The Congestion Management Process

For TMAs, the CMP is an important component of the metropolitan transportation planning process for integrating M&O strategies, with a focus on congestion, in the metropolitan transportation plan.11 By changing the requirement from a "congestion management system" to a "congestion management process," SAFETEA-LU clearly emphasizes that congestion management is as an integral component of the metropolitan transportation planning process, rather than a stand-alone system or activity. In addition to collecting data to measure congestion, the CMP is a larger, systematic process that involves developing performance measures, identifying operational needs and deficiencies, and developing strategies, including M&O strategies, with a focus on congestion relief.

Given the role of the CMP as part of the process for integrating M&O in the metropolitan transportation plan, a companion guidebook has been developed, A Guidebook on the Congestion Management Process in Metropolitan Transportation Planning: Objectives-Driven, Performance-Based Management of Congestion in Metropolitan Transportation Systems. Readers are urged to refer to this document for more specific ideas on addressing M&O considerations within the metropolitan transportation planning process through the CMP. Although a CMP is only required for TMA areas, all MPOs can benefit from using a systematic process to address congestion issues. Moreover, while the CMP focuses on congestion, the data collected as part of the CMP process can also be used to help support other system management and operations consideration, such as safety, accessibility, and connectivity.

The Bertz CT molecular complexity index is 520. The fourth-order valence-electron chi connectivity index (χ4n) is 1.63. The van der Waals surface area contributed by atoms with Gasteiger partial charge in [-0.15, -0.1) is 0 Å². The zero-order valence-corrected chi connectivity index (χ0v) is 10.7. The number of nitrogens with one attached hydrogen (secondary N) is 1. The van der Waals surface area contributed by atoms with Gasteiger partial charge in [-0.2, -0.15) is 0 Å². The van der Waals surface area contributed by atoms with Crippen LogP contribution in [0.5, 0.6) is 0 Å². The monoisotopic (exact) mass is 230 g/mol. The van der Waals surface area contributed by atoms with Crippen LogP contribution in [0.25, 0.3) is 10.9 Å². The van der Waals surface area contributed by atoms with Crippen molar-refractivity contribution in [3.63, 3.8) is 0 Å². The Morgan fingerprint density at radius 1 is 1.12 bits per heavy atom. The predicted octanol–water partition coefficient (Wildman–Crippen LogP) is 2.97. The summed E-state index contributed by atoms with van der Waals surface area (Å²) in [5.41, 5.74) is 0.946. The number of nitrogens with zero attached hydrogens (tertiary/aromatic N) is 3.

1.6 Overview of this Guidebook

This guidebook is designed to help metropolitan planning organizations (MPOs) and other stakeholders in the metropolitan transportation planning process to integrate management and operations considerations into planning, which will not only help fulfill SAFETEA-LU requirements, but also result in an MTP that is better able to meet customer needs, resulting in an optimal mix of transportation investments.